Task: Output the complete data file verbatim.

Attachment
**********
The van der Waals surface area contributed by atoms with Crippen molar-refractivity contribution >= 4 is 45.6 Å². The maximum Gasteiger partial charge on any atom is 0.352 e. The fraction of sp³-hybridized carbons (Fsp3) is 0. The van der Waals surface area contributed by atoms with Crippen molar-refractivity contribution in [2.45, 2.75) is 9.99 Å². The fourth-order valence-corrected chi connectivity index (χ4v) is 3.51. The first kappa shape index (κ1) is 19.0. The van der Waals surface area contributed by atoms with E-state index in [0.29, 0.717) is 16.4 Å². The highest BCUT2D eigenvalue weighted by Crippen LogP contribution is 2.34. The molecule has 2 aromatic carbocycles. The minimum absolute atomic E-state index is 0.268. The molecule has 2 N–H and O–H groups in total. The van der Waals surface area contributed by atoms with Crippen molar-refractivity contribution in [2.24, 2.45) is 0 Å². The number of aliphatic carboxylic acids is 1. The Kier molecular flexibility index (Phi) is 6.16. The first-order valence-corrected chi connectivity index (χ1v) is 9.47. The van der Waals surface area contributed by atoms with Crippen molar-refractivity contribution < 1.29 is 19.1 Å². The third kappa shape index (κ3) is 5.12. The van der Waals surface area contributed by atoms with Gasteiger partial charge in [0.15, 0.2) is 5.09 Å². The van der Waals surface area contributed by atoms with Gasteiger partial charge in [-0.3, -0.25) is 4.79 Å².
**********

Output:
The van der Waals surface area contributed by atoms with Crippen molar-refractivity contribution >= 4 is 45.6 Å². The maximum Gasteiger partial charge on any atom is 0.352 e. The fraction of sp³-hybridized carbons (Fsp3) is 0. The van der Waals surface area contributed by atoms with Crippen molar-refractivity contribution in [2.45, 2.75) is 9.99 Å². The fourth-order valence-corrected chi connectivity index (χ4v) is 3.51. The first kappa shape index (κ1) is 19.0. The van der Waals surface area contributed by atoms with E-state index in [0.29, 0.717) is 16.4 Å². The highest BCUT2D eigenvalue weighted by Crippen LogP contribution is 2.34. The molecule has 2 aromatic carbocycles. The minimum absolute atomic E-state index is 0.268. The molecule has 2 N–H and O–H groups in total. The van der Waals surface area contributed by atoms with Crippen molar-refractivity contribution in [2.24, 2.45) is 0 Å². The number of aliphatic carboxylic acids is 1. The Kier molecular flexibility index (Phi) is 6.16. The first-order valence-corrected chi connectivity index (χ1v) is 9.47. The van der Waals surface area contributed by atoms with Crippen molar-refractivity contribution < 1.29 is 19.1 Å². The third kappa shape index (κ3) is 5.12. The van der Waals surface area contributed by atoms with Gasteiger partial charge in [0.15, 0.2) is 5.09 Å². The van der Waals surface area contributed by atoms with Gasteiger partial charge in [-0.3, -0.25) is 4.79 Å².